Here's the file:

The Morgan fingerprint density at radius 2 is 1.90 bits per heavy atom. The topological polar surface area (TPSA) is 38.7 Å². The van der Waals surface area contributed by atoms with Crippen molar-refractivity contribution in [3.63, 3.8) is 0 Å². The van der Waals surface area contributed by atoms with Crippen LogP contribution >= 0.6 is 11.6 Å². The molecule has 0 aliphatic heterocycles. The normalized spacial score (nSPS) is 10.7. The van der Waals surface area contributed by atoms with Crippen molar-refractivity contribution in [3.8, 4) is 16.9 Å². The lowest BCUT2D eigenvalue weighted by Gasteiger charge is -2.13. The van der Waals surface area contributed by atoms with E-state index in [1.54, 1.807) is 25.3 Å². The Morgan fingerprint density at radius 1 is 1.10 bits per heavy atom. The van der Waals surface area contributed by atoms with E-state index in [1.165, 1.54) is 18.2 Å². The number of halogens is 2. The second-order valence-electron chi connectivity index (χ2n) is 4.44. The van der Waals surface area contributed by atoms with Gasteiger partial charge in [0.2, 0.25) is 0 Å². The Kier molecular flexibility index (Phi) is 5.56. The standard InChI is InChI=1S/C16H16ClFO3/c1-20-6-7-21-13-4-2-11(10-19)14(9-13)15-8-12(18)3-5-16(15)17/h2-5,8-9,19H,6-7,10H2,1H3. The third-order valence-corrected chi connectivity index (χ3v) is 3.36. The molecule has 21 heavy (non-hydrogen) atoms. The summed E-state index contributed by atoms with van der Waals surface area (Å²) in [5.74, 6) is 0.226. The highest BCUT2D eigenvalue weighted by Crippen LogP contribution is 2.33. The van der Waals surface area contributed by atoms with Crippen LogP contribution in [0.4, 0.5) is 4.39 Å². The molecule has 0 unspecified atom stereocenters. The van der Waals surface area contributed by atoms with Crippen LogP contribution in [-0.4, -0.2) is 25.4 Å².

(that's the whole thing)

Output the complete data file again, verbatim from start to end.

The Morgan fingerprint density at radius 2 is 1.90 bits per heavy atom. The topological polar surface area (TPSA) is 38.7 Å². The van der Waals surface area contributed by atoms with Crippen molar-refractivity contribution in [3.63, 3.8) is 0 Å². The van der Waals surface area contributed by atoms with Crippen LogP contribution >= 0.6 is 11.6 Å². The molecule has 0 aliphatic heterocycles. The normalized spacial score (nSPS) is 10.7. The van der Waals surface area contributed by atoms with Crippen molar-refractivity contribution in [3.8, 4) is 16.9 Å². The lowest BCUT2D eigenvalue weighted by Gasteiger charge is -2.13. The van der Waals surface area contributed by atoms with E-state index in [1.54, 1.807) is 25.3 Å². The Morgan fingerprint density at radius 1 is 1.10 bits per heavy atom. The van der Waals surface area contributed by atoms with E-state index in [1.165, 1.54) is 18.2 Å². The number of halogens is 2. The second-order valence-electron chi connectivity index (χ2n) is 4.44. The van der Waals surface area contributed by atoms with Gasteiger partial charge in [0.2, 0.25) is 0 Å². The Kier molecular flexibility index (Phi) is 5.56. The standard InChI is InChI=1S/C16H16ClFO3/c1-20-6-7-21-13-4-2-11(10-19)14(9-13)15-8-12(18)3-5-16(15)17/h2-5,8-9,19H,6-7,10H2,1H3. The third-order valence-corrected chi connectivity index (χ3v) is 3.36. The molecule has 21 heavy (non-hydrogen) atoms. The summed E-state index contributed by atoms with van der Waals surface area (Å²) in [5.74, 6) is 0.226. The highest BCUT2D eigenvalue weighted by Crippen LogP contribution is 2.33. The van der Waals surface area contributed by atoms with Crippen LogP contribution in [0.4, 0.5) is 4.39 Å². The molecule has 0 unspecified atom stereocenters. The van der Waals surface area contributed by atoms with Crippen LogP contribution in [-0.4, -0.2) is 25.4 Å².